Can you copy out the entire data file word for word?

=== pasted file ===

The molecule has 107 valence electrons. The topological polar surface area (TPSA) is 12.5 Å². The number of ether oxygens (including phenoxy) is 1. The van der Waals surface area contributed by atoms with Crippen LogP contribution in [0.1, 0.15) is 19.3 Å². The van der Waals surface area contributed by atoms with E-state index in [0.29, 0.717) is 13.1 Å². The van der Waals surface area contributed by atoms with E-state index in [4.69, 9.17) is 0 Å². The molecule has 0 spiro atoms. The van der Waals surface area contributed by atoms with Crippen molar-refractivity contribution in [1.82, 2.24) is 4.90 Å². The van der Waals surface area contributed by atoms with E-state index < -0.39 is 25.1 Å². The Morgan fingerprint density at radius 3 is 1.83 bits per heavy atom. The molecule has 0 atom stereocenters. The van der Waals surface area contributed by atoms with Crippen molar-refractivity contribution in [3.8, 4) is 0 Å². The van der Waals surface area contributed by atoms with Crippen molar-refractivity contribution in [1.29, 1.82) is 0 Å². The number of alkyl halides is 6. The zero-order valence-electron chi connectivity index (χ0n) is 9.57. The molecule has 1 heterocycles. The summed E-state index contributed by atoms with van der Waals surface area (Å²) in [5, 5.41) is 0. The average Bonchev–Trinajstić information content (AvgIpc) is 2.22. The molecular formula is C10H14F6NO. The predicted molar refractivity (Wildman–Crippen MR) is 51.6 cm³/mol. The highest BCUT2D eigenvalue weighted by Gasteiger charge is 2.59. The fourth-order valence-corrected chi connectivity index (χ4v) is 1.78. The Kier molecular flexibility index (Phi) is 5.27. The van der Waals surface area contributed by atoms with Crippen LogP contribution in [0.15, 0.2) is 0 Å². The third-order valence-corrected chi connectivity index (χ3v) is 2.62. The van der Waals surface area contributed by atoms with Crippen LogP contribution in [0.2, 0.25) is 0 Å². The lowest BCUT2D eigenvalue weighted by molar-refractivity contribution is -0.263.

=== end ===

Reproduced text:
The molecule has 107 valence electrons. The topological polar surface area (TPSA) is 12.5 Å². The number of ether oxygens (including phenoxy) is 1. The van der Waals surface area contributed by atoms with Crippen LogP contribution in [0.1, 0.15) is 19.3 Å². The van der Waals surface area contributed by atoms with E-state index in [0.29, 0.717) is 13.1 Å². The van der Waals surface area contributed by atoms with E-state index in [4.69, 9.17) is 0 Å². The molecule has 0 spiro atoms. The van der Waals surface area contributed by atoms with Crippen molar-refractivity contribution in [1.82, 2.24) is 4.90 Å². The van der Waals surface area contributed by atoms with E-state index < -0.39 is 25.1 Å². The Morgan fingerprint density at radius 3 is 1.83 bits per heavy atom. The molecule has 0 atom stereocenters. The van der Waals surface area contributed by atoms with Crippen molar-refractivity contribution in [3.8, 4) is 0 Å². The van der Waals surface area contributed by atoms with Crippen molar-refractivity contribution in [1.29, 1.82) is 0 Å². The number of alkyl halides is 6. The zero-order valence-electron chi connectivity index (χ0n) is 9.57. The molecule has 1 heterocycles. The summed E-state index contributed by atoms with van der Waals surface area (Å²) in [5, 5.41) is 0. The average Bonchev–Trinajstić information content (AvgIpc) is 2.22. The molecular formula is C10H14F6NO. The predicted molar refractivity (Wildman–Crippen MR) is 51.6 cm³/mol. The highest BCUT2D eigenvalue weighted by Gasteiger charge is 2.59. The fourth-order valence-corrected chi connectivity index (χ4v) is 1.78. The Kier molecular flexibility index (Phi) is 5.27. The van der Waals surface area contributed by atoms with Crippen LogP contribution in [0.15, 0.2) is 0 Å². The third-order valence-corrected chi connectivity index (χ3v) is 2.62. The van der Waals surface area contributed by atoms with Crippen LogP contribution in [0.2, 0.25) is 0 Å². The lowest BCUT2D eigenvalue weighted by molar-refractivity contribution is -0.263.